Blood Sucking Fiends Part 1: The Terror Is Born

When Irish author Bram Stoker penned his classic novel of horror, Dracula, the world was a much different place. Sex was a taboo topic that was kept hush hush and never spoken about in polite conversation. It could very well have been this repressive approach to a very human act that made the novel such a success. Upon reading the book, you can’t help but notice that between its covers it was an orgy of forbidden love, death and the spread of disease. Three things the average Victorian found not only repulsive but titillating.

It’s commonly believed by readers and historians, Stoker’s inspiration for his undead antagonist came from a singular source, Vlad Tsepes. Vlad was a 15th century Wallachian prince who was considered to be a champion of European Christendom by some; while others regarded him as a genocidal madman with a love for cruelty and torture. 

While Vlad may have truly been a bloodthirsty tyrant, his blood lust was only in a metaphorical sense. Vlad never imbibed in a human’s most precious of bodily fluids, blood. So, where did Stoker get the idea that a vampire needed blood to carry on its cursed immortal existence? Believe it or not, every culture around the world has its legends and folklore of horrific beings that feed off humans as demonstrated in the early days of civilization.

Anthropologists and folklorists believe our western Judeo-christian idea of demons and bloodthirsty fiends had their origins in the middle east. The ancient cultures of Mesopotamia, Sumeria and Babylon was where the nightmare more than likely began.

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These early civilizations had an extraordinarily complex pantheon of both divine beings and terrifying demons. And it’s from these demons that we can find the first mention of bloodsucking fiends that haunted the night. The first being the Lilitu and their mother Lilith, the undisputed queen of the damned.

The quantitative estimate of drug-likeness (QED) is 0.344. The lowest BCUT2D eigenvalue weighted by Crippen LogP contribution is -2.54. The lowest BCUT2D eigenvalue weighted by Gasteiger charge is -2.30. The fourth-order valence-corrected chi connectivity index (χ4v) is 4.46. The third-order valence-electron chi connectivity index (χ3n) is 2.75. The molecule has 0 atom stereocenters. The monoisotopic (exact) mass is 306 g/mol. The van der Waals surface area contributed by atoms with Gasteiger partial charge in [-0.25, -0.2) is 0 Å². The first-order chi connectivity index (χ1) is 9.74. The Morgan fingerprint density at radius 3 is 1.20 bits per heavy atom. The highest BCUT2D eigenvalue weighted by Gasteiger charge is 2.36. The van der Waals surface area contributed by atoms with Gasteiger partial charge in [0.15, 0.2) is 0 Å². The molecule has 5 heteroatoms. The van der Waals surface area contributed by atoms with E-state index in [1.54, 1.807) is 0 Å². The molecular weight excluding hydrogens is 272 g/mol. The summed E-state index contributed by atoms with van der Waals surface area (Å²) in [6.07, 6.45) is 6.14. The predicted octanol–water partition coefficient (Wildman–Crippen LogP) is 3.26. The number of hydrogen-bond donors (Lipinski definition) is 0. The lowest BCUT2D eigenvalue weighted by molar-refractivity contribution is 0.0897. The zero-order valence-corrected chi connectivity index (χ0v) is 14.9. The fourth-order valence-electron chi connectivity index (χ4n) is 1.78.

According to the scant few records that have survived into modern times, Lilith resided in the caves of the deepest, darkest regions of the desert. Records and bas reliefs depict her as being half human, half monstrous and all pure seduction. She has also been depicted covered in the blood of the innocents, her favorite source of sustenance. Parents were desperate to protect their sleeping children from this terror that came at night by hanging blessed amulets over their beds. This ancient practice was more than likely the origin of a vampire’s extreme aversion to crucifixes and holy relics. Lilith carried her bloodlust into a different culture.

When the ancient Hebrews ended their captivity in Babylon, they borrowed the demon lore of the region. They took Lilith and made her the first helper or Adam. According to the Talmud, Lilith refused to take a submissive position and was banished from paradise. As she wandered the outlands she mated with the fallen angel, Samael and gave birth to hordes of demons. She carried on her thirst for blood and fed on children.

Lilith and her demonic horde weren’t the only bloodsucking fiends to populate the nightmares of the fertile crescent. The Lamashtu indulged themselves in the blood of mothers and children. They were also bringers of evil and destruction and we’re known to wipe out entire villages with disease.

A third bloodthirsty fiend found in Mesopotamian mythology was Utukku. Utukku was a curse on a home that violently disturbed a family’s tranquility. While Utukku didn’t drink human blood, it did get its power from draining the life force from its victim until they perished from exhaustion.

These legendary beings are the first known accounts of vampiric creatures that fed upon humans for power and longevity. These nightmarish entities survived the test of time and spread to other cultures around the world. They have always been among us, hiding in the shadows. Waiting for the time to strike and gorge itself on the blood of humans until their life runs out; leaving behind a limp lifeless body. 

There will be more articles on bloodsucking fiends on Paranormal Study in the very near future.

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About Rick Hale 26 Articles
Rick Hale became interested in anomalous phenomenon at an early age after encountering an apparition in his grandparent's home. Rick is the author of "The Geek's Guide To The Strange and Unusual: Poltergeists, Ghost and Demons," and "Behold! Shocking True Tales Off Terror...And Some Other Spooky Stuff." Rick has been published in Haunted Times Magazine, Paranormal Underground Magazine, The Supernatural Magazine, Spookyisles.com and Legends Magazine. Rick appeared in Ghost Tapes 2 and Ghost Tapes: The Series found at YouTube.com.
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